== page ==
Copper

Copper, found in the bones, muscles, brain, heart, liver and kidneys, is an important trace mineral for the cardiovascular, nervous and skeletal systems. Copper pipes and cooking pans may raise the copper content of food and water. Highly processed foods are often depleted of most of their copper content.

Natural Food Sources
Avocado, blackstrap molasses fish, legumes, lentils, liver, lobster, nuts, oats, oysters, peanuts, raisins, salmon, seeds, shell fish, soybeans, spinach.

Main Functions
Copper is involved in the absorption and metabolism of iron. It also helps form connective tissue, nerve fibers and red blood cells. Copper helps keep your arteries flexible.

Deficiency Symptoms
Severe copper deficiency is rare. Too much zinc, or excessive diarrhea may lead to a marginal deficiency with symptoms such as anemia, skeletal defects, loss of pigment in hair and skin, decreased resistance to infection, heart disease, high cholesterol, nervous system disorders, lack of coordination and a tingling of the extremities.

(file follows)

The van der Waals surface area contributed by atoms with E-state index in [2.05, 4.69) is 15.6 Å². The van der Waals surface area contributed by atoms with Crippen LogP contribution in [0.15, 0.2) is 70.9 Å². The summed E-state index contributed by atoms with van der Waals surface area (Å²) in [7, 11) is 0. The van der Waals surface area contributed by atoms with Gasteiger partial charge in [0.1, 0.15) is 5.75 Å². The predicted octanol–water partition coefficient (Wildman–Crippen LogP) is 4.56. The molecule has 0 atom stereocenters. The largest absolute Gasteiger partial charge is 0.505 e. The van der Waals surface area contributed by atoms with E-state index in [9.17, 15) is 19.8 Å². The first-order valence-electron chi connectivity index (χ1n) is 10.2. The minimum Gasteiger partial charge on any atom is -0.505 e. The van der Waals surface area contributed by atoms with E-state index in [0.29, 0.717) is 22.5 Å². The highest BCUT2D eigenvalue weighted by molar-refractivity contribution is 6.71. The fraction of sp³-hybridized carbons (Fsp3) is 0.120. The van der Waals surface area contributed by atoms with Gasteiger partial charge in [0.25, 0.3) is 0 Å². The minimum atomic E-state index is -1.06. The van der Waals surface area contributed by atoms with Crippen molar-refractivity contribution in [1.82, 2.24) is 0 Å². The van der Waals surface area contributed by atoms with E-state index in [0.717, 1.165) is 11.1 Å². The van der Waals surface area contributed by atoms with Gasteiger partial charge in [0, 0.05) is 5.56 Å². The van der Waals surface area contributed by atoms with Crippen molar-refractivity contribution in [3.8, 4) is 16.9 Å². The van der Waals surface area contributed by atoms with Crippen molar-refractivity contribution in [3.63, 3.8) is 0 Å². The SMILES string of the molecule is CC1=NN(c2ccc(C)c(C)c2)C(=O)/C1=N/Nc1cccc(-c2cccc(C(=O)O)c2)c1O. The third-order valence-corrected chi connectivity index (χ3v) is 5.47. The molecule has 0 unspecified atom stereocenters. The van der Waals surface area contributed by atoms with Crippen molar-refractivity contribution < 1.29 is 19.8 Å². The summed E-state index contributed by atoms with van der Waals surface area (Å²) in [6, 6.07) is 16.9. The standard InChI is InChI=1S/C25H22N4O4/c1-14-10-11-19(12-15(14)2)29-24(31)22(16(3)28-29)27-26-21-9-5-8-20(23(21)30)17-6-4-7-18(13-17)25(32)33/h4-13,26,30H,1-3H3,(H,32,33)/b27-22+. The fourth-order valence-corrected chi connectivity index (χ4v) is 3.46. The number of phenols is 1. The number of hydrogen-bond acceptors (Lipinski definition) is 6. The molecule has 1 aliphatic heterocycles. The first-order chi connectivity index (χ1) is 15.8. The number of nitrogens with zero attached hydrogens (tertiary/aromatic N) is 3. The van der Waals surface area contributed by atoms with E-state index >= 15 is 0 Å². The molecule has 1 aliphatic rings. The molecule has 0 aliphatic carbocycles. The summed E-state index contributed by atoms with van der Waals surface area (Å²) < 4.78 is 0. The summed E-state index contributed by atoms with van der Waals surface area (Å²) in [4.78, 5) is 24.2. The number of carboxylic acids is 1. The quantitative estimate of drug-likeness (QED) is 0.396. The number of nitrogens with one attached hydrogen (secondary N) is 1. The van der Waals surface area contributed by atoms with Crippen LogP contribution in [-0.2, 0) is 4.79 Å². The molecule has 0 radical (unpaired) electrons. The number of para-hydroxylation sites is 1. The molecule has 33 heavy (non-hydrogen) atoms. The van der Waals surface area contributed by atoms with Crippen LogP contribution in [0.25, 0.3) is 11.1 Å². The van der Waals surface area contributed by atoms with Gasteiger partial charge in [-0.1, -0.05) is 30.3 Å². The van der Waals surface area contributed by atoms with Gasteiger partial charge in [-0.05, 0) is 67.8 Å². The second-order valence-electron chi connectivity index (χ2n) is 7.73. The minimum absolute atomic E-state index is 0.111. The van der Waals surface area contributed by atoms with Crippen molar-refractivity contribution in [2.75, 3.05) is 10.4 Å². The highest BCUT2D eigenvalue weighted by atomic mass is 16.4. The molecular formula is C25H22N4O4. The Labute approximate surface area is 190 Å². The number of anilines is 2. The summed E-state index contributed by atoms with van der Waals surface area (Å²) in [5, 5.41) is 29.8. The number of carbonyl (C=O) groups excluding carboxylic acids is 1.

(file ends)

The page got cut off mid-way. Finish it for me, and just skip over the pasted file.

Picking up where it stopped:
Toxicity Symptoms
Taking more than 15 mg of copper daily may lead to diarrhea, nausea, vomiting muscle ache and anemia. It may lead to a zinc deficiency and block absorption of selenium. A condition called Wilson's disease is caused by too much copper.

Safe and Adequate Intake Range
1.5 to 3.0 mg

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